Czechs and Slovaks
The Czechs and Slovakians also talked about joint air defense before, but mostly in light of Slovakia maybe also leasing Saab Gripen fighter jets, as does the Czech Republic. While Slovakia for now continues to operate older MiG-29 Fulcrums, both countries today still agreed to keep a watch over each other’s skies. The agreement should be officaly ratified and come into effect later this year.
Meanwhile, it will be interesting to see what effect the cooperation between Belgium and the Netherlands has on the former’s selection of a new fighter jet to replace the F-16. The Netherlands has already opted for the F-35 Lightning II, but Belgium is still undediced. The Belgians are looking at the F-35, Boeing F/A-18 Super Hornet, Saab gripen and Dassault Rafale.
A debate has started in Sweden to keep part of the current Gripen C/D fighter fleet of the Swedish Air Force flying, even after the purchase of the new and more capable E/F-model. Target: to safeguard that Sweden is able to protect its borders and economic zone.
The newest contribution to the debate comes from expert Robert Dalsjö of the Royal Swedish Academy for War Sciences. “The Gripen C/D has an average age of seven years and only a handful of planes have flown more than 1,000 hours. Combat aircraft are designed for 8,000 flight hours and in the Western world the are used for up to 30 and 40 years,” Dalsjö writes in the Swedish national daily Svenska Dagbladet.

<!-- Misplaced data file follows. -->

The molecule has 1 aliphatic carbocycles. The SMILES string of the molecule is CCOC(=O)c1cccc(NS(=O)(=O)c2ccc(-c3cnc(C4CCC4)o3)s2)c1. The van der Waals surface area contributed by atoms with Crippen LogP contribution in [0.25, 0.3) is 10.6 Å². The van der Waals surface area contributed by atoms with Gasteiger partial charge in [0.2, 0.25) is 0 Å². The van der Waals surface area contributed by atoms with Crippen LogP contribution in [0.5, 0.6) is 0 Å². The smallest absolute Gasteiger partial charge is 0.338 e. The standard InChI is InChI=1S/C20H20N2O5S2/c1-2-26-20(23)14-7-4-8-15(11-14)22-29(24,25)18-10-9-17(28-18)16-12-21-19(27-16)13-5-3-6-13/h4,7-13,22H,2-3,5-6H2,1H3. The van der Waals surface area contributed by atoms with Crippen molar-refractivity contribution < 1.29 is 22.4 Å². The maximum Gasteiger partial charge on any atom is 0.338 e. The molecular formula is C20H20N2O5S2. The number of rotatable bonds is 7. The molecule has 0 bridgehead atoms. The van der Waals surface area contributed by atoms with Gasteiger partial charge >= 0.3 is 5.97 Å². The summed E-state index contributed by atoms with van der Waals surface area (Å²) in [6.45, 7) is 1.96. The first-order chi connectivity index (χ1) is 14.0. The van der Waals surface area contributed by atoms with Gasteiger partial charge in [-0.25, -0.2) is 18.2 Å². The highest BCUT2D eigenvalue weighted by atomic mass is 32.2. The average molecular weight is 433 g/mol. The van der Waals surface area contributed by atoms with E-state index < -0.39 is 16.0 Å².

Axe the Gripen
Having invested huge in the Gripen C/D Dalsjö argues that it is a wrong burning of money to axe the aircraft already. Sweden officially has 97 Gripen C/Ds on its three main airbases of Ronneby (southeast), Såtenäs (centrewest) and Luleå-Kallax (north) and on maintenance locations, with currently about 87 of them rotating operationally between the units. The Swedish government decided to buy 60 brand-new, larger and more capable Gripen E/F in the near future – with Brazil getting another 36 in cooperation with Brazilian Embraer.
Many in Sweden with insight in the defence world believe the expanded range, heavier payload and newer features of the Gripen will improve the readiness and survive chances of the Swedish Armed Forces, but the number of 60 aircraft is overall considered to low for the vast Scandinavian country. The Swedish Air Force will then have to protect, defend and – if necessary – attack with only max. 15 operational aircraft at its three air bases. The remainder 15 aircraft will be likely be held in reserve.